CAREER NUGGET: Do museums present truths or opinions?

A recent blog by director of museums and public engagement at UCL, questions whether the authorship of museum text should be revealed. So “instead [of ] the ‘voice of the museum’ presented as objective truth”, the author could be identified and the evidence / sources /interpretations made clearer- highlighting this is an opinion (albeit an informed, professional one).  She also questions whether text should also be dated, so visitors can get an insight into context  (this would also highlight when a display has not been updated for many years!).

Is this all a bit post-modern- i.e. there’s no objective truth and opinion is all relative? And does this undermine the professionalism of curators and academics? On the other hand, would highlighting that interpretation of history and art is opinion based, actually encourage more debate and allow visitors to interact with museum collections in a different way?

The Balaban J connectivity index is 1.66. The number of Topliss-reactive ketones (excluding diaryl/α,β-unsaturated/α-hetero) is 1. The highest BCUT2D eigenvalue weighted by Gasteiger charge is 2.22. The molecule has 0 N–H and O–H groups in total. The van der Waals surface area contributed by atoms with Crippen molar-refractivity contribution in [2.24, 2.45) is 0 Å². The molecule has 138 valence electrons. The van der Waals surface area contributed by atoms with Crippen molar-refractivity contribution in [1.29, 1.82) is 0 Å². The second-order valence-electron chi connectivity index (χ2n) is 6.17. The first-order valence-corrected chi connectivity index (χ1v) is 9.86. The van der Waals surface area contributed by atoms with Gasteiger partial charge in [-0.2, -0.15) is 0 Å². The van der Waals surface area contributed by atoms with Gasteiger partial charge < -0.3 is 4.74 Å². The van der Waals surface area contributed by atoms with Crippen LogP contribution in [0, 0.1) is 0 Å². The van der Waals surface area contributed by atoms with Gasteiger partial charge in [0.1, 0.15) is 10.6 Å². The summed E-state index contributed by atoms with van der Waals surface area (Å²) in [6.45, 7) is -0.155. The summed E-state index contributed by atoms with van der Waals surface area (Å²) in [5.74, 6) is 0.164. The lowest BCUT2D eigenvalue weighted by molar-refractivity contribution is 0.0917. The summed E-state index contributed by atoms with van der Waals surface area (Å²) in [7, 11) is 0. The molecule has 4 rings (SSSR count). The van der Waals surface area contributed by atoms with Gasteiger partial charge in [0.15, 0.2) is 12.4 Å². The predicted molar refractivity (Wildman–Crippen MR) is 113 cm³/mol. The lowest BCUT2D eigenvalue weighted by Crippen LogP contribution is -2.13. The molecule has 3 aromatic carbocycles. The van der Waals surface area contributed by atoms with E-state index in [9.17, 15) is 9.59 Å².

As a Curator or Museum Manager, how would you balance the need to provide meaning to collections verses encouraging an interactive, rather than passive, visitor experience?

Sources:

www.londonmuseumsgroup.org/2013/05/07/owning-up-to-authorship/

Museums Journal, June 2013 issue, pg 21, ‘Best of the blogs, Let’s listen to the many voices of authority’.

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